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What Martians Can Teach Us About PR

Updated: Sep 7, 2020

I was on a flight back from London and finally had a few hours of leisure. As a working mom, I can’t remember the last time I went to the movies and I decided to watch The Martian instead of reading my usual business literature.


I heard great reviews from colleagues and friends. Sure, the effects were great, and the story was quite entertaining (although, I can never look at potatoes the same way, ever again..). My biggest take away, was the fact that the head of Media Relations and PR for NASA – played by Kristen Wigg, was at the center of the action.

"Great leaders understand the value of communications and public relations. They include this function as part of their leadership team and seek them out as one of their most trusted advisors."

In the movie, she played the role of an advisor and strategic partner to the most senior executives at NASA. This, I thought, is not fiction at all. After all, great leaders understand the value of communications and public relations. They include this function as part of their leadership team and seek them out as one of their most trusted advisors.


Here are five recommendations for how leaders can best utilize their head of communications and public relations:

  1. Offer a seat at the table – Communications professionals are busy with an array of work. From media relations to communications campaigns, they can plan and execute it all. The best value comes from offering a spot as part of the leadership team. This is where they can help anticipate potential PR issues and provide expert advice on planning and launching communications strategies to support business objectives.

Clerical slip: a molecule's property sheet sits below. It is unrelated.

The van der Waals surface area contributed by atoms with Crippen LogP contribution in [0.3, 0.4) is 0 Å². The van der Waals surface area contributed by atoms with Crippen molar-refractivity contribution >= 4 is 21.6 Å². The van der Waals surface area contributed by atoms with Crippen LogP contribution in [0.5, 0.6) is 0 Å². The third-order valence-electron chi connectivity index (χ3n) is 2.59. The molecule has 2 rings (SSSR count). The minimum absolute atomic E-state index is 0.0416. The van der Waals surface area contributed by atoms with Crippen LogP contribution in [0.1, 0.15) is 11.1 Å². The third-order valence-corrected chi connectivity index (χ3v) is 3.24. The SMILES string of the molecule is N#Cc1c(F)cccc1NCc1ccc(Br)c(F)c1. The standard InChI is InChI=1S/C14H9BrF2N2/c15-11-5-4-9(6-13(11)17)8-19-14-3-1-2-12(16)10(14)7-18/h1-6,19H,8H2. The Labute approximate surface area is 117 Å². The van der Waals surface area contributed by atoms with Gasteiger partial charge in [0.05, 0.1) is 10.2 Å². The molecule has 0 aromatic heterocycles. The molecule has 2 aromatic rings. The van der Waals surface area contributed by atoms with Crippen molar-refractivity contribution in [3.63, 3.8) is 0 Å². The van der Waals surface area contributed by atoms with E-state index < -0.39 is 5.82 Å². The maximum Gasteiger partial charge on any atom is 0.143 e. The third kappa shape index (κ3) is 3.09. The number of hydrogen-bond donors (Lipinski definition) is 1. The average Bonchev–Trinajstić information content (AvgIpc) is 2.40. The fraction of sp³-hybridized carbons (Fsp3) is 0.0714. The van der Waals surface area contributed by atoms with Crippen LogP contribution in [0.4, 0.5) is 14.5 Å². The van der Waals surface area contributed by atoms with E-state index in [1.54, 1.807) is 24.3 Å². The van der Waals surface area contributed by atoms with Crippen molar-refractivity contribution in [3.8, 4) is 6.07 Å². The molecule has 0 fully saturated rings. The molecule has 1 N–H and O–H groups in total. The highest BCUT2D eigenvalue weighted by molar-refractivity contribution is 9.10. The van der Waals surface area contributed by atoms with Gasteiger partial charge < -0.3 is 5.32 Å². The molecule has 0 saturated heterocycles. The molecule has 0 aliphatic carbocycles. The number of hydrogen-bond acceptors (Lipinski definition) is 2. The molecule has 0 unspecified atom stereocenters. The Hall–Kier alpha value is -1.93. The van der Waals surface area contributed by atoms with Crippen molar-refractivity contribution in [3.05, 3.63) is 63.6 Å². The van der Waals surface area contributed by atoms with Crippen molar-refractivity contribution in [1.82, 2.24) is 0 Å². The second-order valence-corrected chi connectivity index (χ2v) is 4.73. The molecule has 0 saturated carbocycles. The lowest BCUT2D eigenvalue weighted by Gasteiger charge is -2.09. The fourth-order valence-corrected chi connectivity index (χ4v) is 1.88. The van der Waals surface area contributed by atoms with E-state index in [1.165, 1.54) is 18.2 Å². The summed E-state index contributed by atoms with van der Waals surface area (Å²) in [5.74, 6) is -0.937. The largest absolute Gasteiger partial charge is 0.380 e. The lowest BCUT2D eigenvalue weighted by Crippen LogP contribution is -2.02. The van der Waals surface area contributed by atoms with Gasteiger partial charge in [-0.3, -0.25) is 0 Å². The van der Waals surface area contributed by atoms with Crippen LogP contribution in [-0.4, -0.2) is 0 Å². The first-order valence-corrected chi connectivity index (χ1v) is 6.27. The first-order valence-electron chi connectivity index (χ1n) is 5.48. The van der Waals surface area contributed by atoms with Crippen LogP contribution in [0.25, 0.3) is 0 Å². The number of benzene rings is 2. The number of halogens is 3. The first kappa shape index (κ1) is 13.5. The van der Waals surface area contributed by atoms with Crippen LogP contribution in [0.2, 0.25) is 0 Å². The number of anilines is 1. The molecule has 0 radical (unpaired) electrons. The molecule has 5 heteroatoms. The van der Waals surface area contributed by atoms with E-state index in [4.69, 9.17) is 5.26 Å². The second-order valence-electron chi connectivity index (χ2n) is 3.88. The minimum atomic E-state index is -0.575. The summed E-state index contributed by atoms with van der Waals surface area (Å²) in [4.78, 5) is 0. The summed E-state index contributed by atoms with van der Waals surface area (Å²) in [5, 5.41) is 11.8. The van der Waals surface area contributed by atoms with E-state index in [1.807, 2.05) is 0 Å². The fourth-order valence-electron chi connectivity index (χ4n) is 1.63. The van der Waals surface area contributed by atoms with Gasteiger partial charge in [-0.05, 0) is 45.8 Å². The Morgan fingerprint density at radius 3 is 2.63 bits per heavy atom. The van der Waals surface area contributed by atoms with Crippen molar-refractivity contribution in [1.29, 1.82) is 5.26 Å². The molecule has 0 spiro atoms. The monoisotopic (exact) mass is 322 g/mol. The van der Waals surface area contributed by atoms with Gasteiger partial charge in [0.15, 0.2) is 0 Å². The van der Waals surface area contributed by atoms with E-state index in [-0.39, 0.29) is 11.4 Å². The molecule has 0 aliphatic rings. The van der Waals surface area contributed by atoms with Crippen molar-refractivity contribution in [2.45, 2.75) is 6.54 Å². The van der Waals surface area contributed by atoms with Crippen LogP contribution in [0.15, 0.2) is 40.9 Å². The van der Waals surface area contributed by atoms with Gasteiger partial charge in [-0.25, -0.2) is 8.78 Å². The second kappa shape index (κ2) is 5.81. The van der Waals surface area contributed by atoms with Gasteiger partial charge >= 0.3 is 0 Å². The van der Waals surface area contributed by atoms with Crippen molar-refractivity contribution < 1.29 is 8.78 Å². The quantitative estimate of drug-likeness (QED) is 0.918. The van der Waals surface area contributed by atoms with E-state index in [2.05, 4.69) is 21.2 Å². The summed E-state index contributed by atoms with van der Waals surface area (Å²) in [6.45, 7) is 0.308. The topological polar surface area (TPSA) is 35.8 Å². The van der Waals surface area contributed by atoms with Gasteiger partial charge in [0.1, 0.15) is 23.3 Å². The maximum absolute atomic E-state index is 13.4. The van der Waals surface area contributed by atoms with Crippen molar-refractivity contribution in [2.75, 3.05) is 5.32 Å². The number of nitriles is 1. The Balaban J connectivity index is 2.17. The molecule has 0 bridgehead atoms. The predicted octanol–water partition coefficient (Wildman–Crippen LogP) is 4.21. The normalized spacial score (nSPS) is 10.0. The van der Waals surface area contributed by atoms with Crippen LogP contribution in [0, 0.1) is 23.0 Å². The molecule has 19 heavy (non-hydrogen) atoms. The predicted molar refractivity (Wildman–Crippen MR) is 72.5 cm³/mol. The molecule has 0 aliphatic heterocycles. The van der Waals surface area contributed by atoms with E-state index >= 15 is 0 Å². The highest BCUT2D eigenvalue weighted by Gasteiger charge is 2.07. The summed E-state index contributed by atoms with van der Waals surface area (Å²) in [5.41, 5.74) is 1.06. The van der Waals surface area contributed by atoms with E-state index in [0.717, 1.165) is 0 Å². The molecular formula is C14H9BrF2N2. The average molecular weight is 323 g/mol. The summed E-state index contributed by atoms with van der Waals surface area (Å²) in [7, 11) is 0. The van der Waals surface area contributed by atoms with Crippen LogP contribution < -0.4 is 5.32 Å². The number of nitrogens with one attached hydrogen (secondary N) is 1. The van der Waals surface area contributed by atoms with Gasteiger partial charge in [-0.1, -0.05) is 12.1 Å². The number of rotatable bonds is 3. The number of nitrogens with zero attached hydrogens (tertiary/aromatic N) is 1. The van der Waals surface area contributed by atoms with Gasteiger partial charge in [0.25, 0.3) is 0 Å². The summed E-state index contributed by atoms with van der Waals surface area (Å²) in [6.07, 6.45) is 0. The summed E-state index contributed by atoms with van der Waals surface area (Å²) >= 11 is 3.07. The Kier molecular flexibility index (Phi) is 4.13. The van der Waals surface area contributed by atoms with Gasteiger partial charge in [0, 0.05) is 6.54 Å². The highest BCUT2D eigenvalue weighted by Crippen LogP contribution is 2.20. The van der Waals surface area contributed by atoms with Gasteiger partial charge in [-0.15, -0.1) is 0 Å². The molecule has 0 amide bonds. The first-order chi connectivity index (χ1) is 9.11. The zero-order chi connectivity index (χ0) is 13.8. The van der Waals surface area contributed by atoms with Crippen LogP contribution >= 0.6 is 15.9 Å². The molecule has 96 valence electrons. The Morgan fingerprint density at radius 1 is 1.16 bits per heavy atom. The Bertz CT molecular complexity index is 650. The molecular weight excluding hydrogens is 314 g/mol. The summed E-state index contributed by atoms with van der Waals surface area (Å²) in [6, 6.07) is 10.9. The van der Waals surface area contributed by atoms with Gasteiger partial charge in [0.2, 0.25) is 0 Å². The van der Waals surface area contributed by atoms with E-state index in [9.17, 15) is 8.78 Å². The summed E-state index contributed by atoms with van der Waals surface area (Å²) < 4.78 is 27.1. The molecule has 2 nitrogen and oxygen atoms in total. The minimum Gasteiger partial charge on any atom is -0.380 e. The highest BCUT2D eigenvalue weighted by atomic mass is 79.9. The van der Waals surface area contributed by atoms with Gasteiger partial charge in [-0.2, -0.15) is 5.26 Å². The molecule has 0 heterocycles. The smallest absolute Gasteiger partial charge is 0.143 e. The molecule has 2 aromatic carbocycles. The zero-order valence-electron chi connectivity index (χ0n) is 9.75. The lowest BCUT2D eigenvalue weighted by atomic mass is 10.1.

2. Involvement from the beginning – If you watched the movie, you noticed that the head of communications and PR is part of all conversations from the beginning. I often find that the person doing this job is brought in halfway through a project or situation, lessening their strategic value from contributions that are critical in the initial stages of planning. This leads to the perception of communications and PR as a tactical role, where writing press releases and company announcements is all they offer.

  3. Extend invitations – As the leader in a company, the more access the head of communications and PR has to you, the more you will benefit. I say this because it is nearly impossible to write a speech for an executive with whom you have only interacted a few times. The more access you give to meetings, gatherings and events (even if it is just to listen), the better your voice and priorities will be captured.

  4. Balancing Legal Advice – When a company is facing a crisis situation, a leader needs to ensure that Legal and Communications are represented. Both teams have a vested interest in protecting the company’s reputation and brand. And although their approach can differ, having a balanced approach between what is said and how it is said, can be critical in protecting an organization. There are numerous case studies where the wrong balance has led to hard consequences, especially in the court of public opinion. And some brands never bounce back.

  5. Pulse of the Organization – A savvy communications and PR professional has a good pulse as to what is happening internally and in the industry. As you develop a trusting relationship, sharing honest and candid conversations will become the norm. You will find that the advice and counsel you receive is a fresh perspective from the one you would get from your CFO or COO. 

So go ahead, load that baked potato with extra butter and sour cream. And while you take your first bite, think about how the right person as the head of communications and PR for your company can really add value to your executive team.

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